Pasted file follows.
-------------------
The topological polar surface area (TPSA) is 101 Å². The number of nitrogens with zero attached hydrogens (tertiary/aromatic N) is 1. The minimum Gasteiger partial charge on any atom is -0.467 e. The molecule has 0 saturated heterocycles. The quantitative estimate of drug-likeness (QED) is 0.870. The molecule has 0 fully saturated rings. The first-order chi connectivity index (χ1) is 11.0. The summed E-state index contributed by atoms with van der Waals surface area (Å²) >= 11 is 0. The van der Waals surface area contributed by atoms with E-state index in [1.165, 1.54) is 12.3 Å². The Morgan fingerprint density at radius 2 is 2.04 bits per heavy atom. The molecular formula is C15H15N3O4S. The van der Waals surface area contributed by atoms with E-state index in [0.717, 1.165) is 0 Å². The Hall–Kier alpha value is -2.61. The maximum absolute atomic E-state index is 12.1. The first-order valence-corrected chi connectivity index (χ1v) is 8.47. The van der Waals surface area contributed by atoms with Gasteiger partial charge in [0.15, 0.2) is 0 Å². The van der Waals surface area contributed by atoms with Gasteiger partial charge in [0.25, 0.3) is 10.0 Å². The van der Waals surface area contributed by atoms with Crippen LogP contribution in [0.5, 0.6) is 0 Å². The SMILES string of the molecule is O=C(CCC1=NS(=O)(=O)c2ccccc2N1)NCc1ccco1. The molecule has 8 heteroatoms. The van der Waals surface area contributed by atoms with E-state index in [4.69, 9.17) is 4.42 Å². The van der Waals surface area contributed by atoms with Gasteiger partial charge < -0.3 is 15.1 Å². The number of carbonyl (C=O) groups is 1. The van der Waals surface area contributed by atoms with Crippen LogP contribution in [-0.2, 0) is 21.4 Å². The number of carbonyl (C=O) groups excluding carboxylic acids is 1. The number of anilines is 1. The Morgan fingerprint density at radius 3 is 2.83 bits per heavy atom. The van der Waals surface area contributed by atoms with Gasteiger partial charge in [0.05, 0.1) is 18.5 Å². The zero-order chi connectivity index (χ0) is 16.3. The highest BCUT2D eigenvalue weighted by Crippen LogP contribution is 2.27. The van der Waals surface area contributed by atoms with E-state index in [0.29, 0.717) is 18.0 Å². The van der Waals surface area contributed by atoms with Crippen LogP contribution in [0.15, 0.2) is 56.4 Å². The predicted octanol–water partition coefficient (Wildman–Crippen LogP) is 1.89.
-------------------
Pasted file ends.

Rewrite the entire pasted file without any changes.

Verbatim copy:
The topological polar surface area (TPSA) is 101 Å². The number of nitrogens with zero attached hydrogens (tertiary/aromatic N) is 1. The minimum Gasteiger partial charge on any atom is -0.467 e. The molecule has 0 saturated heterocycles. The quantitative estimate of drug-likeness (QED) is 0.870. The molecule has 0 fully saturated rings. The first-order chi connectivity index (χ1) is 11.0. The summed E-state index contributed by atoms with van der Waals surface area (Å²) >= 11 is 0. The van der Waals surface area contributed by atoms with E-state index in [1.165, 1.54) is 12.3 Å². The Morgan fingerprint density at radius 2 is 2.04 bits per heavy atom. The molecular formula is C15H15N3O4S. The van der Waals surface area contributed by atoms with E-state index in [0.717, 1.165) is 0 Å². The Hall–Kier alpha value is -2.61. The maximum absolute atomic E-state index is 12.1. The first-order valence-corrected chi connectivity index (χ1v) is 8.47. The van der Waals surface area contributed by atoms with Gasteiger partial charge in [0.15, 0.2) is 0 Å². The van der Waals surface area contributed by atoms with Gasteiger partial charge in [0.25, 0.3) is 10.0 Å². The van der Waals surface area contributed by atoms with Crippen LogP contribution in [0.5, 0.6) is 0 Å². The SMILES string of the molecule is O=C(CCC1=NS(=O)(=O)c2ccccc2N1)NCc1ccco1. The molecule has 8 heteroatoms. The van der Waals surface area contributed by atoms with E-state index in [4.69, 9.17) is 4.42 Å². The van der Waals surface area contributed by atoms with Gasteiger partial charge < -0.3 is 15.1 Å². The number of carbonyl (C=O) groups is 1. The van der Waals surface area contributed by atoms with Crippen LogP contribution in [-0.2, 0) is 21.4 Å². The number of carbonyl (C=O) groups excluding carboxylic acids is 1. The number of anilines is 1. The Morgan fingerprint density at radius 3 is 2.83 bits per heavy atom. The van der Waals surface area contributed by atoms with Gasteiger partial charge in [0.05, 0.1) is 18.5 Å². The zero-order chi connectivity index (χ0) is 16.3. The highest BCUT2D eigenvalue weighted by Crippen LogP contribution is 2.27. The van der Waals surface area contributed by atoms with E-state index in [0.29, 0.717) is 18.0 Å². The van der Waals surface area contributed by atoms with Crippen LogP contribution in [0.15, 0.2) is 56.4 Å². The predicted octanol–water partition coefficient (Wildman–Crippen LogP) is 1.89.